In most developed music markets around the world, associations representing rights holders, music companies and performers are engaged in negotiations and discussions with governments to develop guidelines, and in some cases legislation, to control the level of file sharing across P2P networks. Almost without exception, ISPs have come out against such measures. Whether ISPs have benefitted from illegal file sharing through higher subscription numbers is perhaps an argument for another day. But are ISPs missing an opportunity to cash in on file sharing and at the same time be the solution to a problem they have helped exacerbate?
Several ISPs already offer bundled music services as an extra option on top of their regular subscription price and have reported significant interest. There is also evidence to suggest that bundled services could become popular with consumers. Last year, research from Entertainment Media Research/Wiggin for the 2009 Digital Entertainment Survey revealed that regular downloaders of unauthorized music said they would be willing to pay for legal content if it were bundled with the price of their ISP connection. The problem is, all of these bundled services have concentrated on trying to entice P2P users away from file sharing. Advocates of monetizing file sharing point to the fact that the system has been largely created by consumers, which in the process have formed the largest-ever repository of music. Since music is already a shared medium, why would so much effort be concentrated on changing consumer behavior, particularly since consumers have already given a clear indication of what they want?
Providing a blanket license to an ISP that legitimizes the behavior of file sharers comes with an almost innumerable list of considerations. How payments to rights holders and music companies would be determined and the fairness of imposing a fee for all ISP subscribers regardless of music use are just two of the most obvious. But these are not insurmountable. Applying a fee for a service brings with it issues of quality and service guarantees. If a file shared is substandard – a not-uncommon occurrence in the world of P2P – then whose responsibility is it to rectify the problem? On this issue, perhaps, file sharers would most likely accept this in the knowledge that their actions were not deemed illegal and that rights holders were now receiving a payment for their services, in the same way authors and performers do for use of their content through public performance.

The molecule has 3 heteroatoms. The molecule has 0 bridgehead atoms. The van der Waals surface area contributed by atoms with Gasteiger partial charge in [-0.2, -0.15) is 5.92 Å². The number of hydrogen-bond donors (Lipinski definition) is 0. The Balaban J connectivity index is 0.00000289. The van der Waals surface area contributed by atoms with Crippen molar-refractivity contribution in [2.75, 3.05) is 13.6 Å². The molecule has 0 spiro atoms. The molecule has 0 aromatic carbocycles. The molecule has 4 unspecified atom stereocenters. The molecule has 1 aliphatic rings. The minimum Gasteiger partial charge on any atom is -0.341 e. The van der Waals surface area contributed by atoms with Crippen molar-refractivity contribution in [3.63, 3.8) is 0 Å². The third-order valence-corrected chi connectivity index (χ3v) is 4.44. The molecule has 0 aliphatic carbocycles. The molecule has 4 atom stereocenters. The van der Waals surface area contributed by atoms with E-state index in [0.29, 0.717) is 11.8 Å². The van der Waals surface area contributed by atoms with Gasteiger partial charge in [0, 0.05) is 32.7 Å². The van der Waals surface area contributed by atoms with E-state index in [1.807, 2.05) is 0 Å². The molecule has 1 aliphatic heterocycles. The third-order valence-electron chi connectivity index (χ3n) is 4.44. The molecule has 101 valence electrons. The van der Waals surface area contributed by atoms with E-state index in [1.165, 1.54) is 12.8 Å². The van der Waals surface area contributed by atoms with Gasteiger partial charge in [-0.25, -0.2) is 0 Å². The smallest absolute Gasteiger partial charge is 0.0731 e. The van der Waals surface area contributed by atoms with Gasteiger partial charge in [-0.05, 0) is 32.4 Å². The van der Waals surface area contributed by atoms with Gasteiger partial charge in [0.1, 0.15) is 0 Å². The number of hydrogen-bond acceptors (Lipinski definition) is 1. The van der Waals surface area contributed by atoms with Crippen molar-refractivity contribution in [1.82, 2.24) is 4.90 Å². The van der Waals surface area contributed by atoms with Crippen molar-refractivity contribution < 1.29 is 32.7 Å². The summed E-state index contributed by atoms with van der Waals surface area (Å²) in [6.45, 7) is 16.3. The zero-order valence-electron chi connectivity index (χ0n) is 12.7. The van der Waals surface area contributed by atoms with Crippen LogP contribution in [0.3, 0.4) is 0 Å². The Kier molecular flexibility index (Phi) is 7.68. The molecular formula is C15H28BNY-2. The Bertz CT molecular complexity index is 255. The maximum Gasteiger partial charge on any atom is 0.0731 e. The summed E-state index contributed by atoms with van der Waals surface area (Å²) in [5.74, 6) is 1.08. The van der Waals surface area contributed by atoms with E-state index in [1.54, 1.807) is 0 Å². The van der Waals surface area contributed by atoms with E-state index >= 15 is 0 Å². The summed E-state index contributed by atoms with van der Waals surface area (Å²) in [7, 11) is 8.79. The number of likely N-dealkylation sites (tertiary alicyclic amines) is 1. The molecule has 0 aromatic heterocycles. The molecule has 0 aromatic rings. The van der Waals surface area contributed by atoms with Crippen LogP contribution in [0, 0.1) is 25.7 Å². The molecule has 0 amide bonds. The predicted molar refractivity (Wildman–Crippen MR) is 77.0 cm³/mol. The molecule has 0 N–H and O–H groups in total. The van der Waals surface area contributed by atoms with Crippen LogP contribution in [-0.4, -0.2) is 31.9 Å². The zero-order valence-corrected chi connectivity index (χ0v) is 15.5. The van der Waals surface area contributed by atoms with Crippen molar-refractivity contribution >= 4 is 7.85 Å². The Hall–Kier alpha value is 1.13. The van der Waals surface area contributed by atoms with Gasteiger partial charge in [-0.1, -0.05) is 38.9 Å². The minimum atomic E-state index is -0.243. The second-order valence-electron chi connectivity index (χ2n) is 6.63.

One of the central issues and perhaps the most crucial to the adoption of such a system is price. Establishing a level that is acceptable to Internet subscribers and rights holders is problematic but not impossible. Music & Copyright has crunched several numbers and come up with some simple guidance where the debate surrounding the possible fee level could begin.
Taking France as an example, the trade value of online music sales (excluding streaming) totaled €38.3 million in 2009. That is the equivalent of an average of just over €2 per internet subscriber. To use this figure as a pricing guide is obviously much too simplistic, because it does not take into account physical music purchases or purchases via mobile. It also assumes no shift in music-buying patterns, which would inevitably occur if an ISP fee were added to a broadband subscription. Let’s take the per capita guide to the other extreme, if the total 2009 music-sales figure (online, mobile and physical) were used and all music sales in the year were made via broadband, the per capita trade-value figure for 2009 would be slightly over €31, or €2.60 a month. It’s equally fair to suggest that this guide figure is only slightly less flawed than the previous one, because it does not address the monetization of the considerable amount of music shared via P2P – the whole reason to add a fee in the first place.
Estimating the number of tracks illegally shared online is speculative. At the press launch of the IFPI’s Digital Music Report 2010, published last month, the global trade body estimated that 95% of all downloads are unauthorized. If that figure were accurate for France and the published trade value of online sales were just 5% of possible value, then factoring the 95% into an online-sales-only calculation would put the annual ISP fee at around €40 (€3.40 a month), or €70 (€5.84 a month) if the figure for mobile and physical were included. It should also be noted that these figures are based on trade revenues and do not include author’s/artist royalties or ISP management fees. However, the inclusion of these figures would still result in a surprisingly low figure and one that is comparable with many of the “unlimited” DRM-protected subscription service fees charged by ISPs.
ISPs have resisted any price increases to compensate for file sharing and would most likely see the above as anti-competitive. But if a “P2P monetizing fee” resulted in a reduction in churn, the benefits to an ISP would extend far beyond solving their perceived aiding of file sharing and include the generation of more revenues and lower expenses through greater subscriber retention. Music companies may also have an incentive to pursue such an approach, particularly if the problem of file sharing can be solved without alienating their customers.